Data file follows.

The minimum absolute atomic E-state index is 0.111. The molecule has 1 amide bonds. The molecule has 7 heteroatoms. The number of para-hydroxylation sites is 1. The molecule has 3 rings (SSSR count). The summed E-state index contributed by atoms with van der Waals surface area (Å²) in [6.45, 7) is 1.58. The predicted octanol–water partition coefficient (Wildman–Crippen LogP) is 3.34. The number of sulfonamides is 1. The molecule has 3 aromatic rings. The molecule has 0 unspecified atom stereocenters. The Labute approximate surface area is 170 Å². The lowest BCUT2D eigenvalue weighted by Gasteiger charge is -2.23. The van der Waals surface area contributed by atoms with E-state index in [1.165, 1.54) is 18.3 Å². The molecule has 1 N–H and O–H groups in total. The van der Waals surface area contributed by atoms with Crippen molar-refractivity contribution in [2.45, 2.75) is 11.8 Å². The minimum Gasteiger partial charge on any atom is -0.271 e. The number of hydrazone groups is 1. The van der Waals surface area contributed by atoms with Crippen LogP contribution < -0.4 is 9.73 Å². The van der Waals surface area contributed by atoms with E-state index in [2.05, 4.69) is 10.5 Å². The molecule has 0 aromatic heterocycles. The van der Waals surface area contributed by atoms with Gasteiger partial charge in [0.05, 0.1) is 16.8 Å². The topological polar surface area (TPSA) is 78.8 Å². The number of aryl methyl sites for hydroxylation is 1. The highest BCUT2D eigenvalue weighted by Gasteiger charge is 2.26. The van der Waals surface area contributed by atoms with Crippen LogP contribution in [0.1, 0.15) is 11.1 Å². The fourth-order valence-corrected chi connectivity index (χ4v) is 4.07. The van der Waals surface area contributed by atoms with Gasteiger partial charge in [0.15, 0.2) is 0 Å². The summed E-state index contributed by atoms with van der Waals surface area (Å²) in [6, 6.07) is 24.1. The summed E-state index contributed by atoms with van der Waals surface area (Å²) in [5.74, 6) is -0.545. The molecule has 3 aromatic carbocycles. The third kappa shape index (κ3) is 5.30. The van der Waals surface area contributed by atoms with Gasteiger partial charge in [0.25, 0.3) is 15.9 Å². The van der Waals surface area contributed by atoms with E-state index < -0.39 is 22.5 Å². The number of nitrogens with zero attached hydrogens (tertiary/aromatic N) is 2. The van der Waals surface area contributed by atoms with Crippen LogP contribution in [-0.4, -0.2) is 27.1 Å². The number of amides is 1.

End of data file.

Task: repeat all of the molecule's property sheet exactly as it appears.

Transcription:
The minimum absolute atomic E-state index is 0.111. The molecule has 1 amide bonds. The molecule has 7 heteroatoms. The number of para-hydroxylation sites is 1. The molecule has 3 rings (SSSR count). The summed E-state index contributed by atoms with van der Waals surface area (Å²) in [6.45, 7) is 1.58. The predicted octanol–water partition coefficient (Wildman–Crippen LogP) is 3.34. The number of sulfonamides is 1. The molecule has 3 aromatic rings. The molecule has 0 unspecified atom stereocenters. The Labute approximate surface area is 170 Å². The lowest BCUT2D eigenvalue weighted by Gasteiger charge is -2.23. The van der Waals surface area contributed by atoms with E-state index in [1.165, 1.54) is 18.3 Å². The molecule has 1 N–H and O–H groups in total. The van der Waals surface area contributed by atoms with Crippen molar-refractivity contribution in [2.45, 2.75) is 11.8 Å². The minimum Gasteiger partial charge on any atom is -0.271 e. The number of hydrazone groups is 1. The van der Waals surface area contributed by atoms with Crippen LogP contribution < -0.4 is 9.73 Å². The van der Waals surface area contributed by atoms with E-state index in [2.05, 4.69) is 10.5 Å². The molecule has 0 aromatic heterocycles. The van der Waals surface area contributed by atoms with Gasteiger partial charge in [0.05, 0.1) is 16.8 Å². The topological polar surface area (TPSA) is 78.8 Å². The number of aryl methyl sites for hydroxylation is 1. The highest BCUT2D eigenvalue weighted by Gasteiger charge is 2.26. The van der Waals surface area contributed by atoms with Crippen LogP contribution in [0.1, 0.15) is 11.1 Å². The fourth-order valence-corrected chi connectivity index (χ4v) is 4.07. The van der Waals surface area contributed by atoms with Gasteiger partial charge in [0.15, 0.2) is 0 Å². The summed E-state index contributed by atoms with van der Waals surface area (Å²) in [6, 6.07) is 24.1. The summed E-state index contributed by atoms with van der Waals surface area (Å²) in [5.74, 6) is -0.545. The molecule has 3 aromatic carbocycles. The third kappa shape index (κ3) is 5.30. The van der Waals surface area contributed by atoms with Gasteiger partial charge in [0.25, 0.3) is 15.9 Å². The van der Waals surface area contributed by atoms with E-state index < -0.39 is 22.5 Å². The number of nitrogens with zero attached hydrogens (tertiary/aromatic N) is 2. The van der Waals surface area contributed by atoms with Crippen LogP contribution in [-0.4, -0.2) is 27.1 Å². The number of amides is 1.